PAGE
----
Former Flowers Chairman Passes Away
For 60 years, Langdon Strong Flowers helped shape and define the company that bears his name. In June, he passed away in Thomasville, Ga., at the age of 85.
“Our company has lost a great advisor, our nation one of its finest citizens, and our community its greatest champion,” notes George E. Deese, Flowers Foods’ chairman, CEO and president. “Mr. Flowers always offered appreciation for a job well done and words of encouragement to those he met. He will be greatly missed by all of us at Flowers.”
Flowers, former chairman of the Thomasville-based company, began his full-time career in 1947. He first worked in the sales department. He eventually became president and COO in 1965, a board member when the company was listed publicly in 1968, vice chairman and CEO in 1976, and chairman in 1981. He retired in 1985 and continued to serve as a member of Flowers’ board until 2004, when he was named honorary director.
Flowers, along with his brother William Howard Flowers, Jr. and the business’s senior leadership team, directed the operation’s growth from a small baking company into one of the largest baked foods enterprises in the nation. Today, Flowers Foods’ annual sales are approaching $2 billion.
A 1944 graduate of Massachusetts Institute of Technology (MIT), Flowers enlisted in the United States Navy shortly after the attack on Pearl Harbor. After World War II, he returned to MIT, where he earned a master’s degree in aeronautical engineering. He then worked for Douglas Aircraft in Santa Monica, Calif., as part of the aeronautical design team.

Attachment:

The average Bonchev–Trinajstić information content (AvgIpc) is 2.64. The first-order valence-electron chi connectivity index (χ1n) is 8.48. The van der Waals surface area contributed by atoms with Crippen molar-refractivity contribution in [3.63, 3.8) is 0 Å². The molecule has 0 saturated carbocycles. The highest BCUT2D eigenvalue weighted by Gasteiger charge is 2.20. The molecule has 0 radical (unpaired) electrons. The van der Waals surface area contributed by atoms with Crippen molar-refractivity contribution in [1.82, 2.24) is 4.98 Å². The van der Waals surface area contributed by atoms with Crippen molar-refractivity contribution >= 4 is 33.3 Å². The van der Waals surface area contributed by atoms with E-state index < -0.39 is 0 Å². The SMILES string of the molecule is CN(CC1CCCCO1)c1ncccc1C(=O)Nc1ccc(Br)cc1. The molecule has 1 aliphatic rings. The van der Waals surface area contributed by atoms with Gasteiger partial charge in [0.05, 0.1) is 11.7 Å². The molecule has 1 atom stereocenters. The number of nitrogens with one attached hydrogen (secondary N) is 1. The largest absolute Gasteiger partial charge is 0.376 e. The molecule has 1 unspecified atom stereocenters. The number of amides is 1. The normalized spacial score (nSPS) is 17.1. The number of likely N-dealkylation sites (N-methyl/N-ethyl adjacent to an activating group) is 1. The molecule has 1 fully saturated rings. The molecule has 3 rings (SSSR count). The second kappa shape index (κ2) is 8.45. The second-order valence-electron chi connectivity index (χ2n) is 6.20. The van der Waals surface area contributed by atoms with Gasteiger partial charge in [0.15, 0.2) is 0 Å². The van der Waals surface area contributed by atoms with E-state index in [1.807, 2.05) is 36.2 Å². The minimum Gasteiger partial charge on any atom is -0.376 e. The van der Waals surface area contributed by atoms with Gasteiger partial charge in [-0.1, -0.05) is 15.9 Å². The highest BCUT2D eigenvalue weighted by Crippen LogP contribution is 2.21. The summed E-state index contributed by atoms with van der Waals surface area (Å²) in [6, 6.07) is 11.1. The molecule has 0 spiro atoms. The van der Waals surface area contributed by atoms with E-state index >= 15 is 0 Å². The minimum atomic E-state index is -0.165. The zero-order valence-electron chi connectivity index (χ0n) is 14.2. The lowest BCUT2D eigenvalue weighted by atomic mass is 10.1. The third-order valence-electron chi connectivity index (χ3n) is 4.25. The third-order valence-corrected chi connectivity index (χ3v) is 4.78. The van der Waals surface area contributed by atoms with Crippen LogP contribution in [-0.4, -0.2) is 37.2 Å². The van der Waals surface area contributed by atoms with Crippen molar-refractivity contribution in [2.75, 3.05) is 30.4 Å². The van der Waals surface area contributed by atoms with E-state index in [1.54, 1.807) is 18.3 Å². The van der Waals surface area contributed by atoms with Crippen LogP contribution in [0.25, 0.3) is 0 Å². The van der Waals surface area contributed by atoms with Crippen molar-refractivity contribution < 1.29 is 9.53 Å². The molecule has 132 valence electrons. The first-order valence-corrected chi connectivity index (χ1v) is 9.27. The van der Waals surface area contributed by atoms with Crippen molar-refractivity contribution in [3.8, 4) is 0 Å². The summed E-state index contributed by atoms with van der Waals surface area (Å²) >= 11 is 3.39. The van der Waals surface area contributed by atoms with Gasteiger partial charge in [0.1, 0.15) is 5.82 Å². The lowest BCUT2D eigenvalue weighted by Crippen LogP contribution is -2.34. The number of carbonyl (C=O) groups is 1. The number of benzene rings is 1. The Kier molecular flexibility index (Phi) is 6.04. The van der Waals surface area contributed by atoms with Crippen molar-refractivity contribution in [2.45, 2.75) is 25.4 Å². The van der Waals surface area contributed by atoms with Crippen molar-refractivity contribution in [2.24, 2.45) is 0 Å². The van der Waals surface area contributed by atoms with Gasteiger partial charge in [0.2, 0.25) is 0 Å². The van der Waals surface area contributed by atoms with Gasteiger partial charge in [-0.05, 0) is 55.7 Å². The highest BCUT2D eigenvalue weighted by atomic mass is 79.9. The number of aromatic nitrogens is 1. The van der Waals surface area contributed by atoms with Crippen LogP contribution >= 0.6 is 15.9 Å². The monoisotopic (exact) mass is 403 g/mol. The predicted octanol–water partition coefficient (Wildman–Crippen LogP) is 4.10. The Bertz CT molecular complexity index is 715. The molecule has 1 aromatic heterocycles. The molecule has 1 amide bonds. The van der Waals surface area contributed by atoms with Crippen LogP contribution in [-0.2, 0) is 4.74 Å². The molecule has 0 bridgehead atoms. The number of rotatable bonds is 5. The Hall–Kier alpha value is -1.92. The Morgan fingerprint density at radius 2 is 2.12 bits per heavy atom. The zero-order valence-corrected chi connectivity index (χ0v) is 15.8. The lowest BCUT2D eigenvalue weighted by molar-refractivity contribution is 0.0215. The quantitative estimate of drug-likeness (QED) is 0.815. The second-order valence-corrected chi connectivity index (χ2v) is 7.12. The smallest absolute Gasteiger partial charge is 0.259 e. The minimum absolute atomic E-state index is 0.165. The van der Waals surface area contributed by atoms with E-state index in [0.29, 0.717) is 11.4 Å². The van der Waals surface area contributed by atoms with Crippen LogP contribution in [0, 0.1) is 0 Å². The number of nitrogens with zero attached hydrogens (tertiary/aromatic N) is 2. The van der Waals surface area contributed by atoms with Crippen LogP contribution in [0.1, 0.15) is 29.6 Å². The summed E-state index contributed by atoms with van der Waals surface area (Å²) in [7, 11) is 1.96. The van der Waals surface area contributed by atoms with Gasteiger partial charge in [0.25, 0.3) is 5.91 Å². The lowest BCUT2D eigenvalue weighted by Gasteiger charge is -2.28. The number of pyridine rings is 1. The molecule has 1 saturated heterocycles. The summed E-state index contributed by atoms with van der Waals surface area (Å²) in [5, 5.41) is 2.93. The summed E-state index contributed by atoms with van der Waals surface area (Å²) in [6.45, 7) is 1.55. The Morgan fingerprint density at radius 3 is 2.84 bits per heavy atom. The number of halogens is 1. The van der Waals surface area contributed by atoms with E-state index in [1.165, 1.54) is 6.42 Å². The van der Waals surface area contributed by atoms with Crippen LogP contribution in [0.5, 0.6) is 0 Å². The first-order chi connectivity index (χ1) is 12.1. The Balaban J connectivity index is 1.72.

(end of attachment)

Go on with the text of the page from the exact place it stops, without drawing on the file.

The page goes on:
During his career, Flowers served the baking industry in other capacities, including as chairman of the Southern Bakers Association, the American Bakers Association, and the American Institute of Baking. He also was a member of the board for many companies.
Flower was married for almost 60 years to his childhood sweetheart, Margaret (Bobbie) Clisby Powell, who preceded him in death in 2004. They are survived by their five children, 17 grandchildren and seven great-grandchildren. Flowers also was preceded in death by his brother William Howard Flowers, Jr. and sisters Margaret Flowers Rogers, Flewellyn Flowers Waidner, and Claire Flowers Varnedoe.
BluePrint Named Business of the Year
The Chesterfield County Board of Supervisors selected BluePrint Automation, Inc., Colonial Heights, Va., as its 2007 Business of the Year. The board recognized the Colonial Heights, Va.-based company for its standards of ethical business practices, advertising and selling with integrity and participating consistently in community, trade associations and local programs that better the region. Founded in 1987, BluePrint is a leader in packaging automation, with a focus on casepacking, vision-guided robotics and line integration. The company supports community service activities such as the American Cancer Society, Boy Scouts, Meals on Wheels and Children’s Hospital.